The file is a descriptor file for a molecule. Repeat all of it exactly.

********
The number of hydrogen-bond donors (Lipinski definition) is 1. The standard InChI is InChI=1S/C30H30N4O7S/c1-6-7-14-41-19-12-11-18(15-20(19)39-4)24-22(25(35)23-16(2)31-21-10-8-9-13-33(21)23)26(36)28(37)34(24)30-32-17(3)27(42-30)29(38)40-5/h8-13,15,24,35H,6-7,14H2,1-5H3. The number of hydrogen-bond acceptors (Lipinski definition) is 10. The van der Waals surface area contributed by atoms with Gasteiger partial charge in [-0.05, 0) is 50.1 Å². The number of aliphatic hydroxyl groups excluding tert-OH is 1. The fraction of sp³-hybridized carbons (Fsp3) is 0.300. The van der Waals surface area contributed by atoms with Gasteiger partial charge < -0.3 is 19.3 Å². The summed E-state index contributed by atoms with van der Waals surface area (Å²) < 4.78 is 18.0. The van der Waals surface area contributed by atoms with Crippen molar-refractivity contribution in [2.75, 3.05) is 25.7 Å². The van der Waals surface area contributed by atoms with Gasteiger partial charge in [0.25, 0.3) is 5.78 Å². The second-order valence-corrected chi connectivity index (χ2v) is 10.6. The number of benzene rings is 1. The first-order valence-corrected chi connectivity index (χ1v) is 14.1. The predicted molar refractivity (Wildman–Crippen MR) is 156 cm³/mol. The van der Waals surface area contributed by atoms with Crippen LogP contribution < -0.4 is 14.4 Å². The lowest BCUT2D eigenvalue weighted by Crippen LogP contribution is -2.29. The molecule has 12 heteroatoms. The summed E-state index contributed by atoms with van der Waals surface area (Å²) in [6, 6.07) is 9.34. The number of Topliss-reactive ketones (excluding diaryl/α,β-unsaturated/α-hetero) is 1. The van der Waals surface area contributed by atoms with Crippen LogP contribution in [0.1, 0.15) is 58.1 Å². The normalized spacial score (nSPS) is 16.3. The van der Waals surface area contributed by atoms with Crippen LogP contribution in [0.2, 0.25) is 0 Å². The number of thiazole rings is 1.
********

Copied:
The number of hydrogen-bond donors (Lipinski definition) is 1. The standard InChI is InChI=1S/C30H30N4O7S/c1-6-7-14-41-19-12-11-18(15-20(19)39-4)24-22(25(35)23-16(2)31-21-10-8-9-13-33(21)23)26(36)28(37)34(24)30-32-17(3)27(42-30)29(38)40-5/h8-13,15,24,35H,6-7,14H2,1-5H3. The number of hydrogen-bond acceptors (Lipinski definition) is 10. The van der Waals surface area contributed by atoms with Gasteiger partial charge in [-0.05, 0) is 50.1 Å². The number of aliphatic hydroxyl groups excluding tert-OH is 1. The fraction of sp³-hybridized carbons (Fsp3) is 0.300. The van der Waals surface area contributed by atoms with Gasteiger partial charge < -0.3 is 19.3 Å². The summed E-state index contributed by atoms with van der Waals surface area (Å²) < 4.78 is 18.0. The van der Waals surface area contributed by atoms with Crippen molar-refractivity contribution in [2.75, 3.05) is 25.7 Å². The van der Waals surface area contributed by atoms with Gasteiger partial charge in [0.25, 0.3) is 5.78 Å². The second-order valence-corrected chi connectivity index (χ2v) is 10.6. The number of benzene rings is 1. The first-order valence-corrected chi connectivity index (χ1v) is 14.1. The predicted molar refractivity (Wildman–Crippen MR) is 156 cm³/mol. The van der Waals surface area contributed by atoms with Crippen LogP contribution < -0.4 is 14.4 Å². The lowest BCUT2D eigenvalue weighted by Crippen LogP contribution is -2.29. The molecule has 12 heteroatoms. The summed E-state index contributed by atoms with van der Waals surface area (Å²) in [6, 6.07) is 9.34. The number of Topliss-reactive ketones (excluding diaryl/α,β-unsaturated/α-hetero) is 1. The van der Waals surface area contributed by atoms with Crippen LogP contribution in [0.1, 0.15) is 58.1 Å². The normalized spacial score (nSPS) is 16.3. The van der Waals surface area contributed by atoms with Crippen LogP contribution in [0.2, 0.25) is 0 Å². The number of thiazole rings is 1.